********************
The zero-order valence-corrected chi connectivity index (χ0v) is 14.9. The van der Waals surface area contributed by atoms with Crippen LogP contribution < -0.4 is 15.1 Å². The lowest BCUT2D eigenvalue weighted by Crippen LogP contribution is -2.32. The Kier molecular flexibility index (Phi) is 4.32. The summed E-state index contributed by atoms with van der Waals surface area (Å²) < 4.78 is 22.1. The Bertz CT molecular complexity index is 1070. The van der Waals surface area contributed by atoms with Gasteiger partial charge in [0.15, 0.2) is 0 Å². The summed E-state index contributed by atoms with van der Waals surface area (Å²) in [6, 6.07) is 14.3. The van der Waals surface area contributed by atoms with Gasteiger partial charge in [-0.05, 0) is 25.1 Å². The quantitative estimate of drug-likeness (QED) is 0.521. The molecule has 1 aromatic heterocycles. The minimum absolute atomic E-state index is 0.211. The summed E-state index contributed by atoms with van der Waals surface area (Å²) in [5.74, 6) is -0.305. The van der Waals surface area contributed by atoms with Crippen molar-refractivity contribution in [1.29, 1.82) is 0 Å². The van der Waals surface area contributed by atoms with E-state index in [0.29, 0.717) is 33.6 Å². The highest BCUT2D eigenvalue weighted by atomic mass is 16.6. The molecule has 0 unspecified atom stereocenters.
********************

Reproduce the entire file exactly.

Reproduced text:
The zero-order valence-corrected chi connectivity index (χ0v) is 14.9. The van der Waals surface area contributed by atoms with Crippen LogP contribution < -0.4 is 15.1 Å². The lowest BCUT2D eigenvalue weighted by Crippen LogP contribution is -2.32. The Kier molecular flexibility index (Phi) is 4.32. The summed E-state index contributed by atoms with van der Waals surface area (Å²) < 4.78 is 22.1. The Bertz CT molecular complexity index is 1070. The van der Waals surface area contributed by atoms with Gasteiger partial charge in [0.15, 0.2) is 0 Å². The summed E-state index contributed by atoms with van der Waals surface area (Å²) in [6, 6.07) is 14.3. The van der Waals surface area contributed by atoms with Gasteiger partial charge in [-0.05, 0) is 25.1 Å². The quantitative estimate of drug-likeness (QED) is 0.521. The molecule has 1 aromatic heterocycles. The minimum absolute atomic E-state index is 0.211. The summed E-state index contributed by atoms with van der Waals surface area (Å²) in [5.74, 6) is -0.305. The van der Waals surface area contributed by atoms with Crippen molar-refractivity contribution in [1.29, 1.82) is 0 Å². The van der Waals surface area contributed by atoms with E-state index in [0.29, 0.717) is 33.6 Å². The highest BCUT2D eigenvalue weighted by atomic mass is 16.6. The molecule has 0 unspecified atom stereocenters.